July 11, 2006

The inscrutable Chinese language

In the middle of an article on architecture in China ("The China Syndrome", New York Times Magazine, May 21, 2006), in the context of describing a complex bureaucracy that gives a lot of interpretive power to individual officials, Arthur Lubow drops in a single sentence of linguistic essentialism:

The very idea of doing something architecturally new in China is itself so new that ambitious architects must surmount novel challenges. The popular mentality, however open-minded, is enmeshed by a web of shifting and inconsistent rules. ''It's not that we don't have systems,'' says Yung Ho Chang of M.I.T. ''We have incomplete systems. We have this superprogressive energy code, but a decades-old structure code. It is pretty easy for the bureaucrats to make exceptions, which they love to do. They think every case is unique, so they will break the code. Not you.It's this kind of incomplete changeable system.'' The Chinese language is itself poetically vague compared with English and more open to interpretation. Winning approval of a design often involves finding a receptive official. ''You go to one person who says yes and then another person says no,'' complains Li Hu, who, with Steven Holl, is building a mixed-use complex in Beijing. ''We were almost there, and the person died of a heart attack, and we had to start all over with a new person. No one wants to be responsible.'' [emphasis added]

I've heard similar comments before about Mandarin. It might even be true, in some sense, given features like no obligatory marking of noun number and definiteness, lack of pronoun gender, and so on. On the other hand, I can supply endless examples where the English language did not in any way impede bureacratic blur; and it's surely possible to write precise and specific regulations in Mandarin. The relevant question, I guess, is whether the fact that Chinese construction-industry regulations and building-permit applications are written in Mandarin is relevant in any material way to the complex, erratic (and presumably corrupt) way in which the Chinese regulatory bureaucracy deals with such things. I'll bet that the answer is "no".

After all, we commented earlier on an article in which the Guardian told us that "The German language provides fully functional clarity. English humour thrives on confusion" ("Thriving on confusion in the Guardian", 5/24/2006). On the other hand, we've also cited a piece in the Courrier International asserting that "current English is characterized first by an extreme concern for coherence and for explicitness approaching redundancy" ("Paradoxes of the imagination", 9/29/2005). That's the nice thing about linguistic (and social and sexual) stereotypes; they're like astrologers, so that if you don't like what one of them says, you can turn to another one, and sooner or later you get the answer you want.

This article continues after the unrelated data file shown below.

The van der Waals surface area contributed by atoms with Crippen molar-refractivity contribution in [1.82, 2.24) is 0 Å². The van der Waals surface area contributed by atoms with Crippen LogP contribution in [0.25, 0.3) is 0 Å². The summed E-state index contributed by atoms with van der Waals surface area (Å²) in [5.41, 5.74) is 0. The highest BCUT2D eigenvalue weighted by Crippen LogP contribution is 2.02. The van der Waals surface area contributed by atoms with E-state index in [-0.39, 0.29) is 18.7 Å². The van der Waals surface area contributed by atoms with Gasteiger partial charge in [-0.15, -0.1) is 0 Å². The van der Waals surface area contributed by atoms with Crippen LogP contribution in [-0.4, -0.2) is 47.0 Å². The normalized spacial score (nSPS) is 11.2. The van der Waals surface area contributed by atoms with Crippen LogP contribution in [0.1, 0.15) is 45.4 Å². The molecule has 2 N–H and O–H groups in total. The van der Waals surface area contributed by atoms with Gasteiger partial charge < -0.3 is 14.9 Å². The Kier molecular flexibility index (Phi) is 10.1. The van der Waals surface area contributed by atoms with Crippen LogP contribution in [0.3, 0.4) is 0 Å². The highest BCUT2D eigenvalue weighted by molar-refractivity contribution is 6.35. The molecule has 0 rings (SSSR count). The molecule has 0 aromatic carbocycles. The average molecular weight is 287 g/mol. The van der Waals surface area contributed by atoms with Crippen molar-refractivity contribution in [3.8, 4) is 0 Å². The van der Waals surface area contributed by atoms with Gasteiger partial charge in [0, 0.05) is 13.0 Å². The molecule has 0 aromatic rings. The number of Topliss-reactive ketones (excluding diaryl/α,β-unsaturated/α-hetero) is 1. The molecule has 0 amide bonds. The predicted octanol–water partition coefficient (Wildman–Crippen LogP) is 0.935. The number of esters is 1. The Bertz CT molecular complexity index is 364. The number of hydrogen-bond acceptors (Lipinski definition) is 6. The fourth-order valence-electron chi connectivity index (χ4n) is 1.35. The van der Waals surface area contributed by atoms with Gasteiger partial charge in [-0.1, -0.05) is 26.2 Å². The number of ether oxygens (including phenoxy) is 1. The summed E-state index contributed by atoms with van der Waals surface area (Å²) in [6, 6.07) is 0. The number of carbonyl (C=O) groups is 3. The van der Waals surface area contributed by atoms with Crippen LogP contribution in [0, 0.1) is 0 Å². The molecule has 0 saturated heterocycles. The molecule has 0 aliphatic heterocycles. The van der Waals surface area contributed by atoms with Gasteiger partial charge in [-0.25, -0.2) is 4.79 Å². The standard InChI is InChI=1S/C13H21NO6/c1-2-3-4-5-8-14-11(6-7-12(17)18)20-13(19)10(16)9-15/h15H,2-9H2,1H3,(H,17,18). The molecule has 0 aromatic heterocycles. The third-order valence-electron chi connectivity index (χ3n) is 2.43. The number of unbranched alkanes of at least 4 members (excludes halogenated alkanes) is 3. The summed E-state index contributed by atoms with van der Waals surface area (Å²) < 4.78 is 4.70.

I'm still working on my New Year's Resolution to take a positive attitude towards treatments of linguistic matters in the popular press. So I'll suggest that what we need here is a sort of Encyclopedia of Linguistic Stereotypes, providing a long list of authoritative, general statements like

The Chinese language is poetically vague compared with English and more open to interpretation.
The German language provides fully functional clarity. English humour thrives on confusion.
English is characterized by an extreme concern for coherence and for explicitness approaching redundancy.

Each statement should of course be accompanied by a link or at least a citation. Then intellectually needy writers could pick the stereotype that fits their needs.

The closest thing I know of is John Cowan's Essentialist explanations, which provides 794 phrases like these:

English is essentially Norse as spoken by a gang of French thugs.
Swedish is essentially Norwegian spoken by Finns.
Spanish is essentially Italian spoken by Arabs.
Francophones are essentially Germans speaking the bad Latin they were taught by Gauls.
Modern Greek is essentially Classical Greek as spoken by Venetians.
Mandarin is essentially Chinese as spoken by Mongols.

But these are the wrong sorts of generalizations.

[Update -- Margaret Marks, who "did an A Level in Chinese and later some classical poetry and a lot of stuff about lackeys and running dogs", writes:

What rubbish about vagueness! I think it is true that Chinese classical poetry (not the language, the form) is vague, since it's pared down, a bit like the frog jumping into the pond in a haiku.

But everything else is pinned down by context.

Yes, or specified to the necessary level of explicitness by the writer. But please, Margaret, you have to help me stick to my New Year's resolution. Maintaining a positive attitude about this stuff can be hard, but that's what New Year's resolutions are for, after all.]

Posted by Mark Liberman at July 11, 2006 10:37 PM